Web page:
College…Affordability? Can the Two Ever Come Together?

Casey Bacon, Co-Editor

College Affordability ImageCollege: for some of us, the idea is still years away; for others, the thought looms with only half a year before the big day. No matter what stage of the journey you’re in, many high schooler’s biggest focus becomes the idea of a post-public high education. First and foremost is the concern of getting into a school, crafting a perfect record of standardized test scores, joining as many extracurriculars as possible, and keeping up the best of grades. By senior year, there is another added worry of turning in about turning in college applications on time. Lo and behold, many students are thrilled when, in the winter and spring, they receive acceptance letters from an assortment of schools, leaving the hardest decision to which school will serve as the best pick. It’s often after this initial elation that reality sets in for both parent and student: College. Is. Expensive. According to the College Board, the average cost of tuition and fees for the 2015-2016 school year was about $42,500 for private schools, around $9,500 for state residents at public schools, and nearly $24,000 for out-of-state residents attending public universities. These show no point in dropping, either, as analysts estimate that all colleges face between a 4.5-6.5% increase in the cost of attendance each year. With such high prices, how are any average-income families expected to afford a four-year degree education without going entirely bankrupt? Though the task is growing trickier and trickier, your college education serves as a benefit to all those involved in it, so the point isn’t actually to make it impossible. Cue the cause of financial aid, assisting over half of all college kids with costs and applicable to almost all somehow. With a little bit of research and knowledge about your own life and goals in looking at different types of aid, a higher education can prove to be easily within your grasp.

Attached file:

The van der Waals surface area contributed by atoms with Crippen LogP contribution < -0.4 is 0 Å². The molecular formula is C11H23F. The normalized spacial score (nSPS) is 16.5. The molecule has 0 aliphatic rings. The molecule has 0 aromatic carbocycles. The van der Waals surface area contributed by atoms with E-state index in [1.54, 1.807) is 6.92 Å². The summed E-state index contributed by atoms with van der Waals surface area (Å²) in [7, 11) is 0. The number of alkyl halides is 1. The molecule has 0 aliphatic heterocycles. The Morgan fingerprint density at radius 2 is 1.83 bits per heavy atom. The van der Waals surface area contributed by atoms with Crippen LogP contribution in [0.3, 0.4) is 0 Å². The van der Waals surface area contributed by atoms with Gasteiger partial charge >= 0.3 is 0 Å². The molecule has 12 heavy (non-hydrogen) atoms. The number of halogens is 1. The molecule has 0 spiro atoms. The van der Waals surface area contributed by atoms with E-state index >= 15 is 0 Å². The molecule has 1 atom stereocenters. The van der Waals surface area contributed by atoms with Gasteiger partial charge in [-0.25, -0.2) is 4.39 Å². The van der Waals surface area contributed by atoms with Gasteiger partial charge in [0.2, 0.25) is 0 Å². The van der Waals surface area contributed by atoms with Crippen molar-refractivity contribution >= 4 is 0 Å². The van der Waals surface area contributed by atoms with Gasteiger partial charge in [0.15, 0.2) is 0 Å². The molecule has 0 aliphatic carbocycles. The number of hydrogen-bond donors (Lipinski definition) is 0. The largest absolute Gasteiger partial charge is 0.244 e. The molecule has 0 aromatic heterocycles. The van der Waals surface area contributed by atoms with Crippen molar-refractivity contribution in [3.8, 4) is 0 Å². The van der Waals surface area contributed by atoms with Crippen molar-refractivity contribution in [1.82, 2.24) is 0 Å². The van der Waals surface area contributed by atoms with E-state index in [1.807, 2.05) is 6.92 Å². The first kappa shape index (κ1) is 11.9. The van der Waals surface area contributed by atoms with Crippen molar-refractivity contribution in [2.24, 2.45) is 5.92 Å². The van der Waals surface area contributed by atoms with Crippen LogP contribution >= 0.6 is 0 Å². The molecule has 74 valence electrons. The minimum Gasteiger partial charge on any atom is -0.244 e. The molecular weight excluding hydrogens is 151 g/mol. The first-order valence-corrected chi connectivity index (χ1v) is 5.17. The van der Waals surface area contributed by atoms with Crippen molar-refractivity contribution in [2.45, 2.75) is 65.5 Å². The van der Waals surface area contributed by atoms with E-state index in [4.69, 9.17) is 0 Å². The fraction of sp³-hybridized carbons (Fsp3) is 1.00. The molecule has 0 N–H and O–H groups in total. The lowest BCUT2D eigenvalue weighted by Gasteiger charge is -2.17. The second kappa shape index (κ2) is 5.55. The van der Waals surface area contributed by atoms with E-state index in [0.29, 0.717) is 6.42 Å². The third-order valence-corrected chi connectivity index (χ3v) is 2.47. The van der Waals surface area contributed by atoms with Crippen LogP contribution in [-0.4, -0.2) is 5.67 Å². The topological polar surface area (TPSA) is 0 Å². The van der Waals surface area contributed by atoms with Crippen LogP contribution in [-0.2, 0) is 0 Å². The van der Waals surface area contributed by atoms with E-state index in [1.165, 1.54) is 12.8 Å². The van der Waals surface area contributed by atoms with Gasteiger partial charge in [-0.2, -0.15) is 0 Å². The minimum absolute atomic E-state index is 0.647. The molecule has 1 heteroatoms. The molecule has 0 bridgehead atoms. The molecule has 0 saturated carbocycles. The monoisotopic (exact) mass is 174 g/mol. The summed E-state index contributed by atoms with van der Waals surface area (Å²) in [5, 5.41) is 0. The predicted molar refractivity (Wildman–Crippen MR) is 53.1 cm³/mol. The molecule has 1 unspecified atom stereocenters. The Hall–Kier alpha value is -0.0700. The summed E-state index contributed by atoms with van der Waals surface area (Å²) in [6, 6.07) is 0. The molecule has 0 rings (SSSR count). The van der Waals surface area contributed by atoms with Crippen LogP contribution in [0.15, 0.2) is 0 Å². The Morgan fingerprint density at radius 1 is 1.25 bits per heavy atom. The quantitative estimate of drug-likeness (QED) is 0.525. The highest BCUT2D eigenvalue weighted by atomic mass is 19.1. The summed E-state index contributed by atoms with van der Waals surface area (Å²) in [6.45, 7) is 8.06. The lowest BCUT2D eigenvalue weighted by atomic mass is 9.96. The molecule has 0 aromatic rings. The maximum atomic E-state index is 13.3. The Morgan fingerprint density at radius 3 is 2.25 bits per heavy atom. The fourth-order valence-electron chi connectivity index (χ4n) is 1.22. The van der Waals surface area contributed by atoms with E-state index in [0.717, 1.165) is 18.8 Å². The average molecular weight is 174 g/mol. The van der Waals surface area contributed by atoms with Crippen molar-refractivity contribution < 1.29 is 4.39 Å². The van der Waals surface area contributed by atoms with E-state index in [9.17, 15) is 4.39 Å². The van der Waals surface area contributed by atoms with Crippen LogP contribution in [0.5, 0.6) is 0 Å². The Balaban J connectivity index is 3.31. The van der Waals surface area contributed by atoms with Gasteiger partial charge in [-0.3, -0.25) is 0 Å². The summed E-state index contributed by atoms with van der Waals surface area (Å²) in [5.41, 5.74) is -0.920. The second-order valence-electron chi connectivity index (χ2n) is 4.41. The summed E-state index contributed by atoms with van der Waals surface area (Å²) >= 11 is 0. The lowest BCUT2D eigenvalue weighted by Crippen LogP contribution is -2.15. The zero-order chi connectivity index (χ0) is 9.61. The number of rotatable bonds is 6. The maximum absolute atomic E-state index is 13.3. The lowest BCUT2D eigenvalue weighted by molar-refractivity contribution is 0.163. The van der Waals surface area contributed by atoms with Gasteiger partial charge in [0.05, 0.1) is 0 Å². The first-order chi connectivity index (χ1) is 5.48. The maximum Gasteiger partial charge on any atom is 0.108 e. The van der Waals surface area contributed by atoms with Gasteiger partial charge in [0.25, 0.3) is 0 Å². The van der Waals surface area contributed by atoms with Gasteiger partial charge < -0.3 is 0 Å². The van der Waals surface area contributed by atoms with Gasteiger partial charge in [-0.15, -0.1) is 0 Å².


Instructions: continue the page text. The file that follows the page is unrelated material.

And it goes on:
To start, let’s clarify just what it is that falls under the umbrella of financial aid. In definition, this is money that is given, or lent, to a student by the government or an organization that allows them to pay for college. With costs for this education (roughly) doubling every 9 years, it’s no surprise that about two-thirds of all full-time students pay for college with the help of financial aid from a variety of sources, including the federal government, a nonprofit organization, a lending company, the state you reside in, or even the college you plan to attend. The Department of Education breaks down the broader topic of financial aid into four more specific types:

  1. Grants: coming from federal/state governments, or the colleges themselves, these are most often need-based- meaning that they’re given based on your family’s financial circumstances- and fall as gift aid, or that which doesn’t require any repayment.